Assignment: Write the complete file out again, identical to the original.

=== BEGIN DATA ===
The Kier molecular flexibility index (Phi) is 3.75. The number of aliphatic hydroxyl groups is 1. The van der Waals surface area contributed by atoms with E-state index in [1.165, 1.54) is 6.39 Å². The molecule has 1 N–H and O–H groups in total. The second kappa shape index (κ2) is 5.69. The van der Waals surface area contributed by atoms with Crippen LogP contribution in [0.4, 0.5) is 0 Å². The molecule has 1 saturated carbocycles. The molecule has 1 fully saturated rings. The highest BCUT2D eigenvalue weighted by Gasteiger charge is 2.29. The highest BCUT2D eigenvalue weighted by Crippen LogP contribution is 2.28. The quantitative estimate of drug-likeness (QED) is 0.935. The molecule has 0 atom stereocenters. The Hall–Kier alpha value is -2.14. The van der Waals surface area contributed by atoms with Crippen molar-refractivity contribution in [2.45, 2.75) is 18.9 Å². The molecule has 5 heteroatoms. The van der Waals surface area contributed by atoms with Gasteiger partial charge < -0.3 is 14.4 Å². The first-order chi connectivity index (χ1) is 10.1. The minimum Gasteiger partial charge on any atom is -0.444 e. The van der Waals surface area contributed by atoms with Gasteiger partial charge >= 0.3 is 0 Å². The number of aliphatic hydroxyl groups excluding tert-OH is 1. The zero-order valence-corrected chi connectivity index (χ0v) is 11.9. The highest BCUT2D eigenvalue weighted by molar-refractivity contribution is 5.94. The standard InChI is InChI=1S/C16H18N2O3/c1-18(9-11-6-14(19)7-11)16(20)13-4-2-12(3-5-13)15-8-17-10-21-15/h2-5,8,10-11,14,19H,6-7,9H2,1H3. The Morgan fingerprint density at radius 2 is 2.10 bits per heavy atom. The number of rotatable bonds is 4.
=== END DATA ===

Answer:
The Kier molecular flexibility index (Phi) is 3.75. The number of aliphatic hydroxyl groups is 1. The van der Waals surface area contributed by atoms with E-state index in [1.165, 1.54) is 6.39 Å². The molecule has 1 N–H and O–H groups in total. The second kappa shape index (κ2) is 5.69. The van der Waals surface area contributed by atoms with Crippen LogP contribution in [0.4, 0.5) is 0 Å². The molecule has 1 saturated carbocycles. The molecule has 1 fully saturated rings. The highest BCUT2D eigenvalue weighted by Gasteiger charge is 2.29. The highest BCUT2D eigenvalue weighted by Crippen LogP contribution is 2.28. The quantitative estimate of drug-likeness (QED) is 0.935. The molecule has 0 atom stereocenters. The Hall–Kier alpha value is -2.14. The van der Waals surface area contributed by atoms with Crippen molar-refractivity contribution in [2.45, 2.75) is 18.9 Å². The molecule has 5 heteroatoms. The van der Waals surface area contributed by atoms with Gasteiger partial charge < -0.3 is 14.4 Å². The first-order chi connectivity index (χ1) is 10.1. The minimum Gasteiger partial charge on any atom is -0.444 e. The van der Waals surface area contributed by atoms with Gasteiger partial charge >= 0.3 is 0 Å². The number of aliphatic hydroxyl groups excluding tert-OH is 1. The zero-order valence-corrected chi connectivity index (χ0v) is 11.9. The highest BCUT2D eigenvalue weighted by molar-refractivity contribution is 5.94. The standard InChI is InChI=1S/C16H18N2O3/c1-18(9-11-6-14(19)7-11)16(20)13-4-2-12(3-5-13)15-8-17-10-21-15/h2-5,8,10-11,14,19H,6-7,9H2,1H3. The Morgan fingerprint density at radius 2 is 2.10 bits per heavy atom. The number of rotatable bonds is 4.